• Short-haul exception: A driver may qualify for the short-haul exception if:
      • The driver is operating within a distance of 150 air-miles
      • The driver does not exceed 14 hours of operating time
      • The driver reports and returns to the normal work location within 14 consecutive hours

Truck drivers are permitted flexibility in which rules they follow. Drivers are still required to keep accurate logs. Some commercial trucks are equipped with electronic devices to track the vehicle’s operation time, location, and more. In some commercial trucks, the device is referred to as the black box. 

Why Do Truck Drivers Need Their Driving Hours Regulated? 

The transportation industry has always had operation regulations. When trucks took the place of trains as a more dominant method of transporting goods in the 1930s, FMCSA introduced rules for on-duty and off-duty hours.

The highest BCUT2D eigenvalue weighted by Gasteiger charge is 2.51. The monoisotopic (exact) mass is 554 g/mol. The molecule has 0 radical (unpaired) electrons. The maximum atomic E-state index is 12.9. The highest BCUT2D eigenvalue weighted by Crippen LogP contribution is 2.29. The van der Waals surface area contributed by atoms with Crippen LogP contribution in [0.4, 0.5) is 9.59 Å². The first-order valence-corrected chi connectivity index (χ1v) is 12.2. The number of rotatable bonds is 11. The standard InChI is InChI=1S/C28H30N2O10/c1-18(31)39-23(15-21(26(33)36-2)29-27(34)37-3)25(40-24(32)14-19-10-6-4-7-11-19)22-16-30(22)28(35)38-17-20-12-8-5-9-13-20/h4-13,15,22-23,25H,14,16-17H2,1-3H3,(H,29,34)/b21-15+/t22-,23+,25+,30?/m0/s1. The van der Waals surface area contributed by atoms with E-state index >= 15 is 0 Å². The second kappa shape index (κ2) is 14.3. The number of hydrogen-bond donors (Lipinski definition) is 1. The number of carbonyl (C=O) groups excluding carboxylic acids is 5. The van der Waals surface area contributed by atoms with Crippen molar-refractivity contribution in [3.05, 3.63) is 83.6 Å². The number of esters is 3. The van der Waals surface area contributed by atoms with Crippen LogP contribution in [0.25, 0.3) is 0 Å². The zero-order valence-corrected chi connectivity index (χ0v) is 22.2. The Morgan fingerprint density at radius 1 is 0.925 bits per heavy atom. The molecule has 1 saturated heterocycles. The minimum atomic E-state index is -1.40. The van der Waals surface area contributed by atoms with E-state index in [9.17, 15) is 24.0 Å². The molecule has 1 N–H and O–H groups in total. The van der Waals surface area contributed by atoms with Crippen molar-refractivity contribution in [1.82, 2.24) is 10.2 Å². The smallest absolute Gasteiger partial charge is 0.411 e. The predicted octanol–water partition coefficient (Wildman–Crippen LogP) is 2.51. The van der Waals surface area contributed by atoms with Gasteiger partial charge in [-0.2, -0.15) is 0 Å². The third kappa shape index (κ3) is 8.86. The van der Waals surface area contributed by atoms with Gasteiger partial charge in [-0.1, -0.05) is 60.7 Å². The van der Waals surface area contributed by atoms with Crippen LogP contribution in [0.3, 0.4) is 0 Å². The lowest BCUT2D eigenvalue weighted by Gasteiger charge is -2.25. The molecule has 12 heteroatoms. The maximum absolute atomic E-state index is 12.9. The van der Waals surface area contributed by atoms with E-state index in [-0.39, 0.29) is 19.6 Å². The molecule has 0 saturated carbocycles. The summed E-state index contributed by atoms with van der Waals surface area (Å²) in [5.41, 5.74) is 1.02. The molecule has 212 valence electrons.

The rules were introduced to combat driver fatigue. As more information has been learned about the dangers of fatigued driving throughout the decades, the hours-of-service regulations have steadily changed. 

How Many Large Truck Accidents Are Due to Driver Fatigue?

Truck drivers are notorious for making long trips to transport passengers and goods. Since the early 1900s, truck driver fatigue has been linked to severe and traumatic accidents. In recent decades, drowsy driving has been studied in depth. 

According to the Commercial Motor Vehicle Driver Fatigue, Long-Term Health, and Highway Safety: Research Needs:

  • Large truck accidents were responsible for 3,921 traffic fatalities and 104,000 injuries
  • 31% of those deaths resulted from truck driver fatigue

Researchers believe the number is much higher, and more research is needed to adjust the current hours of service regulations.